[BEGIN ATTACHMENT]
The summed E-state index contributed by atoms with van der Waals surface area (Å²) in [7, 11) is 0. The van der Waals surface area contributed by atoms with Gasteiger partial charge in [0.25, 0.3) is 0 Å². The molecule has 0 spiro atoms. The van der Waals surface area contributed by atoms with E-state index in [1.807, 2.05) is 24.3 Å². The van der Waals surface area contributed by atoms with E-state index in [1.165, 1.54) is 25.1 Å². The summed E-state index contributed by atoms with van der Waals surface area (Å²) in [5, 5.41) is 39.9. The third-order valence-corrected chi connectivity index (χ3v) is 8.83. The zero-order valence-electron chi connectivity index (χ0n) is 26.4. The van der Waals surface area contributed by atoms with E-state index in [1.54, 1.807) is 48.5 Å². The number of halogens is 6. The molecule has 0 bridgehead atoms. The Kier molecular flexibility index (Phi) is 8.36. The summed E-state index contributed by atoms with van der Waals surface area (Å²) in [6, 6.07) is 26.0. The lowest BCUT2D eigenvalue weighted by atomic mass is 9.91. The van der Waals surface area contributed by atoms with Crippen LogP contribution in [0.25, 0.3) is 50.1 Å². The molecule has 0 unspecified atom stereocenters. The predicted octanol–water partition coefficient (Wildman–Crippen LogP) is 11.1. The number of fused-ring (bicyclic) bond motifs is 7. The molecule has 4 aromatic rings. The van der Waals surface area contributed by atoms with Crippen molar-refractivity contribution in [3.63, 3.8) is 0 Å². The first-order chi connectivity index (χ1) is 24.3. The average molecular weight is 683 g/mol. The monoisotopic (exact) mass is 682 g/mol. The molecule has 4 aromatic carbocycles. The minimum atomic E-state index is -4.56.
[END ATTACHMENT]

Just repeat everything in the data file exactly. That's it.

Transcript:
The summed E-state index contributed by atoms with van der Waals surface area (Å²) in [7, 11) is 0. The van der Waals surface area contributed by atoms with Gasteiger partial charge in [0.25, 0.3) is 0 Å². The molecule has 0 spiro atoms. The van der Waals surface area contributed by atoms with E-state index in [1.807, 2.05) is 24.3 Å². The van der Waals surface area contributed by atoms with E-state index in [1.165, 1.54) is 25.1 Å². The summed E-state index contributed by atoms with van der Waals surface area (Å²) in [5, 5.41) is 39.9. The third-order valence-corrected chi connectivity index (χ3v) is 8.83. The zero-order valence-electron chi connectivity index (χ0n) is 26.4. The van der Waals surface area contributed by atoms with E-state index in [1.54, 1.807) is 48.5 Å². The number of halogens is 6. The molecule has 0 bridgehead atoms. The Kier molecular flexibility index (Phi) is 8.36. The summed E-state index contributed by atoms with van der Waals surface area (Å²) in [6, 6.07) is 26.0. The lowest BCUT2D eigenvalue weighted by atomic mass is 9.91. The van der Waals surface area contributed by atoms with Crippen LogP contribution in [0.25, 0.3) is 50.1 Å². The molecule has 0 unspecified atom stereocenters. The predicted octanol–water partition coefficient (Wildman–Crippen LogP) is 11.1. The number of fused-ring (bicyclic) bond motifs is 7. The molecule has 4 aromatic rings. The van der Waals surface area contributed by atoms with Crippen molar-refractivity contribution in [3.63, 3.8) is 0 Å². The first-order chi connectivity index (χ1) is 24.3. The average molecular weight is 683 g/mol. The monoisotopic (exact) mass is 682 g/mol. The molecule has 4 aromatic carbocycles. The minimum atomic E-state index is -4.56.